A dream for another year
At fourteen years old, I first heard about the Pacific Crest Trail. I had aspirations to hike it with my dad before high school was over, even though my dad and I had never gone backpacking before nor would it be feasible to squeeze it into a summer break. This year isn’t the year.
In my mid twenties, I hiked in Yosemite on three separate occasions with coworkers, a mini annual tradition. Every so often, our route would join the PCT and there would be an intangible sense of elevated wonder and pride that would noticeably come and go as the trail we were on merged and parted with the Big One. At the divergence I would stand and stare to the north, wondering when I would continue on the other path. This year isn’t the year.
In the rest of my twenties and thirties, there were similar experiences in my local Cascade Mountains stomping grounds, occasionally brushing elbows with the Trail. I’ve got a new job. I’m in a long term relationship. I’m a soccer referee with aspirations of making it to the pros. I just bought a house. This year isn’t the year.
I’m forty three years old. I just bought a house this year with a long term partner and then we realized that we were trying too hard to make it work and have called it quits. I own a remodeling and handyman business with ten employees, and maybe they can make it work without me for six months. My referee career has plateaued short of ever seeing a professional match. Fires seem to be worse every year, and for how many more years will the trail be fully passable? I’m in good shape but I’m getting older. I’m so used to having reasons and excuses to not hike the Pacific Crest Trail, that when I had the realization that the opposite was coalescing, the goosebumps came rushing in. The obstacles just aren’t here this time. The reasons are clear. This year is the year.
The cartoon devil that looks like me (but with horns!) on one shoulder
You’ve never gone on a trek longer than six nights. You get blisters, you get sore, you have dry ears that need ointment. You start things and don’t finish them…how many books have you written eight pages of? How many ideas do you have that you never follow through on? How will your business survive? You’ve spent seven years building it up, you know. You shiver when you walk to the car in the cold rain, you know it’s going to be cold and wet for uncomfortably long stretches. When you finish, you’ll have such withdrawals and culture shock that you’ll ask yourself if it would have been better to keep the trek a fantasy and carry on in the real world. This cat on your lap that’s purring contently won’t remember you and you should probably never move any of these dry and warm muscles and just stay right here. That would be the easiest thing to do.
The angel on the other shoulder prevails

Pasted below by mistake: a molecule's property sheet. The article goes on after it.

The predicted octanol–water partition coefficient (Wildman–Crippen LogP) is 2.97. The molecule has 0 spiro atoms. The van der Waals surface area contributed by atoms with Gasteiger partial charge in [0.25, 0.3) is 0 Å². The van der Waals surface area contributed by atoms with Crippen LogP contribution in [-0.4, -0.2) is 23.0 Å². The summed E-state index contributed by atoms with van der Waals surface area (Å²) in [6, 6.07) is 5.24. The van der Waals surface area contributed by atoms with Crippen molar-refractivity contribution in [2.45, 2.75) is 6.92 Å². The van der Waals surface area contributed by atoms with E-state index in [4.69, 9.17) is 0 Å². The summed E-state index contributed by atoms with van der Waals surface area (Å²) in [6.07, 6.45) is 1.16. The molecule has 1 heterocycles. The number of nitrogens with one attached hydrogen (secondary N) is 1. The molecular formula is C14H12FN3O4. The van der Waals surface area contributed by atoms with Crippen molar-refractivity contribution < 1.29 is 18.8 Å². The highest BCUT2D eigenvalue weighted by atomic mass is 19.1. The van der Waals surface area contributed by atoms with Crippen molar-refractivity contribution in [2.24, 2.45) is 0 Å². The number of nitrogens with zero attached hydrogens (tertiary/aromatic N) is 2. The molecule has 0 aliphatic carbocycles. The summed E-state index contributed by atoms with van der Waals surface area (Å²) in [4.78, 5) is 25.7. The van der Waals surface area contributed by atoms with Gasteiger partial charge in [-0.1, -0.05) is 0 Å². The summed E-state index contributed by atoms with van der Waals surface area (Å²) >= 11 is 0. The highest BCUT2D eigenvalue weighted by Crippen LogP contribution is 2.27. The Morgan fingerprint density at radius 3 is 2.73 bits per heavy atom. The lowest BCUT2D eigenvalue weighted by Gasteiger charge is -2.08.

I decided that 2023 would be my year a few weeks before I told anyone. I first wanted to do a test run around Mt. Hood to make sure I still even liked backpacking, as it’s been a few years since I’ve gone solo. Three nights, forty miles.
The first day was a bit hard on my out-of-practice body, but as I made camp I had a great satisfaction in the accomplishment and a sense of peace knowing I was out of cell phone range and of all the ping ping PING of the hustling world keeping me sucked in. I decided to sleep in my hammock as the dusk set in. Well, what do you think? I think I feel decent, but this is hard. Can I really do this for five or six months? If I have a hard time doing twelve miles, can I do twenty five miles over and over? Maybe it’s too hard.
The forest was bright in the moonlight, and suddenly a line from John F. Kennedy’s moon speech slapped me awake. (I think I literally got out of my hammock and stood by the creek staring up at the night sky with a tear running down my cheek, no joke!) Yes, it’s hard. I’m going to the moon. I choose to go to the moon. Not because it is easy, but because it is hard.
Peace and preparation
It’s an amazing feeling to know that it’s happening. Traffic jams are less frustrating. Things go wrong at work, and there’s a Zen sense that, well things sometimes go wrong and sometimes they go right, and you know what, in six months I’ll be on the Trail. Heartache from this last relationship and house-purchase-fracturing cuts less sharply. For thirty years I’ve been hustling, trying to plant roots in anything, and the more I hustle the more there’s always one more thing. One next step or one misstep.
The Trail calls. And while it’s tempting to succumb to the thought that hiking it will answer all of my questions and solve my challenges, I’ve spent so much time dreaming of this that I don’t want to disrespect the Trail by asking that of it. Over the winter, besides training physically and planning logistically, I am working hard to know myself. When I set out in April, I want it to be a celebration of my intentionally created inner peace and my hard work, and not a journey to find those things.
When I was hiking around Mt. Hood a couple of months ago, there were ups and downs in the terrain. There were also ups and downs in my thoughts. There was a moment I was happy in the pouring rain struggling down a steep descent with soaking feet. There was a moment I was feeling down when the sun was out and I was resting on a rock. As I walked those forty miles, I began to think that the secret for overall happiness, for me at least, is noticing those happy moments and cherishing them, and leveraging the down moments into the positive by knowing that things always get better.
So let’s take a hike. Let’s prepare like never before. Let’s go to the moon.
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